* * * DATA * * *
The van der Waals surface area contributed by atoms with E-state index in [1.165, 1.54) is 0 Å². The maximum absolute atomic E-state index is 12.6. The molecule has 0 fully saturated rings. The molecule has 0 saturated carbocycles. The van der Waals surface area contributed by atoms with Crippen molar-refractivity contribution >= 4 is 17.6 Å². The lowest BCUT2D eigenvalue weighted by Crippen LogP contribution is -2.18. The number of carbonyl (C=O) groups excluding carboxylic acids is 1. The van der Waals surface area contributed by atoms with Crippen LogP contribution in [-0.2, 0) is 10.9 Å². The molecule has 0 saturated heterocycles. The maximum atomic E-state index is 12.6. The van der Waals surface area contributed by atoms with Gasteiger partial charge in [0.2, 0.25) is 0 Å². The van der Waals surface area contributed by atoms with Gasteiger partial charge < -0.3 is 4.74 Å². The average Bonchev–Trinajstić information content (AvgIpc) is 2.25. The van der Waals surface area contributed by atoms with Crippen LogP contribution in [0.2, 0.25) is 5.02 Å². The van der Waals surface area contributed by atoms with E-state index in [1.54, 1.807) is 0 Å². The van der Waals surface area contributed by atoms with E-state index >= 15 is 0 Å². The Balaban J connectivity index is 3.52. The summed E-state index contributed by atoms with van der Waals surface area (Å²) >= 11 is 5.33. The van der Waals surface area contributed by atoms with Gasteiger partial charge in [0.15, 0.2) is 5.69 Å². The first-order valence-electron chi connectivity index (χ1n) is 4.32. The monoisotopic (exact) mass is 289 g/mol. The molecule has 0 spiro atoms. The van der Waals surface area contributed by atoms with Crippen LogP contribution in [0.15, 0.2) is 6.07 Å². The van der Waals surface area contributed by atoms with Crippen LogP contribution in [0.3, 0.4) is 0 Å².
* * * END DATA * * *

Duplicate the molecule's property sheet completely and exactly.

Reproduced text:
The van der Waals surface area contributed by atoms with E-state index in [1.165, 1.54) is 0 Å². The maximum absolute atomic E-state index is 12.6. The molecule has 0 fully saturated rings. The molecule has 0 saturated carbocycles. The van der Waals surface area contributed by atoms with Crippen molar-refractivity contribution >= 4 is 17.6 Å². The lowest BCUT2D eigenvalue weighted by Crippen LogP contribution is -2.18. The number of carbonyl (C=O) groups excluding carboxylic acids is 1. The van der Waals surface area contributed by atoms with Crippen LogP contribution in [-0.2, 0) is 10.9 Å². The molecule has 0 saturated heterocycles. The maximum atomic E-state index is 12.6. The van der Waals surface area contributed by atoms with Gasteiger partial charge in [0.2, 0.25) is 0 Å². The van der Waals surface area contributed by atoms with Gasteiger partial charge < -0.3 is 4.74 Å². The average Bonchev–Trinajstić information content (AvgIpc) is 2.25. The van der Waals surface area contributed by atoms with Crippen LogP contribution in [0.2, 0.25) is 5.02 Å². The van der Waals surface area contributed by atoms with E-state index in [1.54, 1.807) is 0 Å². The van der Waals surface area contributed by atoms with E-state index >= 15 is 0 Å². The Balaban J connectivity index is 3.52. The summed E-state index contributed by atoms with van der Waals surface area (Å²) >= 11 is 5.33. The van der Waals surface area contributed by atoms with Gasteiger partial charge in [0.15, 0.2) is 5.69 Å². The first-order valence-electron chi connectivity index (χ1n) is 4.32. The monoisotopic (exact) mass is 289 g/mol. The molecule has 0 spiro atoms. The van der Waals surface area contributed by atoms with Crippen LogP contribution in [0.15, 0.2) is 6.07 Å². The van der Waals surface area contributed by atoms with Crippen LogP contribution in [0.3, 0.4) is 0 Å².